Many singer/songwriters these days take the easy route when it comes time for a name and use their own, whether they have a backing band or not. Just look at the Underground Sound series lineup: Gregory Alan Isakov, Leon Redbone, William Fitzsimmons, Paula Cole, Jaimee Paul.
But not Danielle Anderson. She didn't want to be "just another singer/songwriter," she said. That's fitting, because she's not your typical girl with a guitar set up, either - this folk musician plays the ukulelee. She wanted a name that would get people's attention. And thus Danielle Ate the Sandwich was born.
And really, who doesn't love sandwiches?
"I wanted an attention-getting detail," Anderson said. "And back then, when I came up with the name, I figured I could put a sandwich on a sticker."
Anderson remembers coming up with Danielle Ate the Sandwich and thinking, "No, that's way to weird, my mom would be so confused by that."
"But I kept coming back to it," she said. "And like with a lot of ideas, the first is always the best, so I came back to the first weird idea I had."
So the question remains: What sandwich does Danielle prefer?
Since the 26-year-old recently became a vegetarian, there aren't as many options, but grilled cheese or peanut butter and jelly are her usual suspects.
'Moved for love'
Up until a few months ago, Anderson was based out of Fort Collins, where she lived for six years following college. She built a fan base slowly, and worldwide, by posting intimate, charming performances on YouTube and made some extra cash doing alterations for a clothing store in the mall on the side.
In the past three years, she has built enough momentum touring and writing music to support herself.
"I feel restless when I'm not on tour," she said. "It feels comfortable to me, to get in my car and know I have to drive at least five hours."
What started as a hobby of self-expression has evolved into a fully realized artistic outlet.
A few months ago, Anderson relocated to Minneapolis, where her boyfriend lives.
"I moved for love," she said.
"As good as Colorado's been to me, I lived there since I graduated college," she said. "I always wondered what else was out in the world. ... I feel like I had mastered the Denver scene.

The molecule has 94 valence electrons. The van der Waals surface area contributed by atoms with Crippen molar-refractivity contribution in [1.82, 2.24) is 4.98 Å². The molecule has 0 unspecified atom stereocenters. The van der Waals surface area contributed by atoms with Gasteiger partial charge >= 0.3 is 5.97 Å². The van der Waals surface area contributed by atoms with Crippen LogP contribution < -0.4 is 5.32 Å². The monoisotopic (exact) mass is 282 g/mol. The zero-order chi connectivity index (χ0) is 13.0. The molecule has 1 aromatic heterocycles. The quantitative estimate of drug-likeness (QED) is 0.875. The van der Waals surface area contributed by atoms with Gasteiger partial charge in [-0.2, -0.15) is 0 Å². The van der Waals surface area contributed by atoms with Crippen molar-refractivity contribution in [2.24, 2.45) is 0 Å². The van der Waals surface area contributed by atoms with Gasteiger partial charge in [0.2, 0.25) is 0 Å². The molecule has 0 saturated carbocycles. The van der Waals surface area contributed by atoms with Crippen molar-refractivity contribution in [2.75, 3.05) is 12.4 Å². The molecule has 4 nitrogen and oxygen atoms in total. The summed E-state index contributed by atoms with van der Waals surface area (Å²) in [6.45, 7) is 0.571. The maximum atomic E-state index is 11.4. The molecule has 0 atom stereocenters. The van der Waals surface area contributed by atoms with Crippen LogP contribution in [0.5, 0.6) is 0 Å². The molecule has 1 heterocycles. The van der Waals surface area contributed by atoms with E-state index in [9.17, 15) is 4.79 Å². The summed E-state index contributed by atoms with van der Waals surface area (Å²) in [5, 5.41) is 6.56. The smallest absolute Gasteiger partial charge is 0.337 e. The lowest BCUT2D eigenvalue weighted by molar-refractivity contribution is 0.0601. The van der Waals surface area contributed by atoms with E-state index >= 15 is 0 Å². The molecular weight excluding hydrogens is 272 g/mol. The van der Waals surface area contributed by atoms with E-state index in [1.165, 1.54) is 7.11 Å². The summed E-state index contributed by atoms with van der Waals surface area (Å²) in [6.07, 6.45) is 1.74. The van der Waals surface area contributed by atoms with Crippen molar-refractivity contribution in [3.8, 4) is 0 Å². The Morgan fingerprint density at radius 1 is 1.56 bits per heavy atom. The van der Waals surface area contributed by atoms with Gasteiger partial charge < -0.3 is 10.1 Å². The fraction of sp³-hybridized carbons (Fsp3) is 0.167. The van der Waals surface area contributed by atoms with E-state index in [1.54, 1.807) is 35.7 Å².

"I had good connections and was established. It's exciting to move to a new place and be the underdog. Being unexpectedly delightful, that's how I hope to be, and work up to something similar to what I had in Denver."
And besides, she's still playing plenty of gigs in the Denver-Fort Collins-Boulder triangle, and in places beyond. She plans to return to Colorado at least once a month or so. Her show at the Vilar Center on Sunday night marks the first time Anderson has performed in Eagle County, she said, and she's excited to get her music out to a new market, and play for some new faces.
"I'm excited to be up there and get to play an awesome show in an awesome place, and they're treating me like a movie star," she said. "I'm very excited because I expect people to be very rich, so hopefully they'll buy thousands of CDs."
'Songs about wondering'
Speaking of CDs, Anderson recently released her fourth album "Like a King." She raised the funds for the record using Kickstarter. She set out to raise $6,000 and her friends and fans gave her $16,236 instead.
"I had more than 250 pre orders of this CD, not including over 400 people who pitched in the money, so that helped me get the word out, and get the buzz and excitement started," she said.
The album itself is pretty heavy, the songs rife with unsettling themes.
"A lot of my songs are about wondering, being unsure of everything, which can be very dark," she said.
Her 2010 album "Two Bedroom Apartment," had similar themes, but was recorded "a little lighter," she said. "This one is very deep, heavy and dark. I kind of like that as a female singer songwriter who is silly and colorful, to release a product that slaps people in the face. I struggle to get people to listen to what I'm saying in my songs. A lot of people think I'm a comedic singer, so for me it was kind of exciting to release something really heavy, really dark, so people couldn't say 'these are cute songs.'"
During Anderson's live shows - she'll perform as a trio on Sunday night - she tries to strike a balance.
"It's a mix of these melancholy and bittersweet songs that make you think and bring you to your knees, but in between I try to be lighthearted and silly, so that no one gets driven too far in one direction," she said. "When effectively done, it's pretty appealing."